One of the great Android mobile puzzles occurs when you want to install an app and the system complains that there is not enough space even though the memory card is almost empty.

Although it may not seem logical, there is a logical explanation why your Android phone is hesitant to update or download new apps or take photos even though it has plenty of free space on the MicroSD. We’ll see why this happens and what you can do about it.

Why mobile says I have no space

To understand why this happens, we must first understand the concept of data partitions. A partition is nothing more than a virtual division of a physical disk. The storage of an Android mobile is divided into several partitions.

The number and type of partitions may vary from mobile to mobile (for example, Huawei started using the EROFS read-only file system in the latest versions of EMUI), but most mobiles grant on three partitions: system, data and cache. You can check your mobile partitions with apps like DiskInfo.

The main partitions of three Android mobiles

There are actually many additional partitions, but these are the main ones. In the system partition is the operating system and pre-installed apps, in the cache is the app cache, and in the data partition is the rest, including everything stored in the phone’s internal memory.

This is the reason why mobiles have much less storage available to users than the total (in previous screenshots 107/128GB, 23.6/32GB and 5.1/8GB respectively) . This is also the reason why the mobile keeps giving you space problems even though the memory card is almost empty.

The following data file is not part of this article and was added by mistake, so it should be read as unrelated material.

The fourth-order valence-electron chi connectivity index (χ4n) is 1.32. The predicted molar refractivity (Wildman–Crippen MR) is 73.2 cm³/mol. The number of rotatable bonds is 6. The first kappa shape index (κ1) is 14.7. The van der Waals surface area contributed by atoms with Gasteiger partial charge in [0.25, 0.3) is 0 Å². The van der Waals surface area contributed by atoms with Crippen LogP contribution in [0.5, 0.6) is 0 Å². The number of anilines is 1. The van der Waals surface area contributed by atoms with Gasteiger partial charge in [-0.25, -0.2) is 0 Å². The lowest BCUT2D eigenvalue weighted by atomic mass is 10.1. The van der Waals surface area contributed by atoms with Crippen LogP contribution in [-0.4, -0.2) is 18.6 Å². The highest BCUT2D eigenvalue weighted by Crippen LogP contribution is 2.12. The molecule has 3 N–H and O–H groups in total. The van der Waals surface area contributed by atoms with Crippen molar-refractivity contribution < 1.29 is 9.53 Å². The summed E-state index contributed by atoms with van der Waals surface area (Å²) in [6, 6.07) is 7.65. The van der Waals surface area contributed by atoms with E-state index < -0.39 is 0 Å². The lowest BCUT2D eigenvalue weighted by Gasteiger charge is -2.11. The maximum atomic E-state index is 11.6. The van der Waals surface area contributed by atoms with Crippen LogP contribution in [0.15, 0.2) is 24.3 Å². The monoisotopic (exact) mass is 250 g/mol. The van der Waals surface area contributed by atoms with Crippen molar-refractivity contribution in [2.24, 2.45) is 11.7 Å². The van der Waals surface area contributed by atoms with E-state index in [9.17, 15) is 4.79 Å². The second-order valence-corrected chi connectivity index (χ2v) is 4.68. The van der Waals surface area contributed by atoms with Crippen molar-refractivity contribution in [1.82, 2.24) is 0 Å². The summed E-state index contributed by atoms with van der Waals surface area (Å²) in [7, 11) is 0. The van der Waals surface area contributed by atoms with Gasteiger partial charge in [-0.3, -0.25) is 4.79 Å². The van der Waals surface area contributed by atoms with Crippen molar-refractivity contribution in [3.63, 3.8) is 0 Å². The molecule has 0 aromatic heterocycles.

The main problem is that Android saves app data and caches it in internal memory

The space on the memory card is separate, but there is a problem: app data is saved in the internal memory, including app downloads from Google Play and their subsequent installation. Therefore, Google Play may tell you that you have no free space even if the memory card has gigabytes and free gigabytes.

The only things that are saved directly to the memory card – and this depends on the camera app settings – are photos and videos. The problem is that these photos and videos generate thumbnails and cache in the internal memory, so in the long run, even if the photos are saved in the memory card, they also affect the internal memory. .

Internal memory is used for almost everything and when it is full the problems start

That is, no matter how much space you have on the memory card, Android continues to use internal memory almost exclusively for all of its needs, from downloads to backing up app data and cache. The photos you take on the memory card are also noted on the internal memory as cache or data in the Google Photos app.

What can you do if you have no space

EMUI lets you choose the default storage location, although that’s not normal

If you have a memory card full of space but the internal memory is full then your mobile will keep giving you errors every time you try to do anything. Fortunately, there are a number of strategies you can implement:

Free up space on mobile. This is the most effective way to bring your mobile back to life, and it ranges from uninstalling apps to deleting files or deleting photos or videos that you no longer care about. Of course, those photos and videos that are in the internal memory.

Use adoptable storage, if available. Adoptable Storage is an Android feature that allows you to format a memory card as internal memory. It is a simple process, although unfortunately it is not available on all mobile brands. It is important to use a high speed memory card and remember that it will lose portability. Come on, you won’t be able to play its content on another device.

Choose microSD card as standard storage. This is not a standard Android feature, but some manufacturers, such as Huawei and to a lesser extent Samsung, allow the default storage location to be chosen between internal memory or microSD.

Move apps to SD card. Moving apps to the SD card was very popular a few years ago and some customization layers bring the option right from the settings. It’s not a panacea, but in specific cases it can help save a few megabytes of internal memory.

Switch to light applications. If none of the above worked, you can try using lightweight apps and scaled-down versions of apps you use like Facebook, Messenger, or Twitter.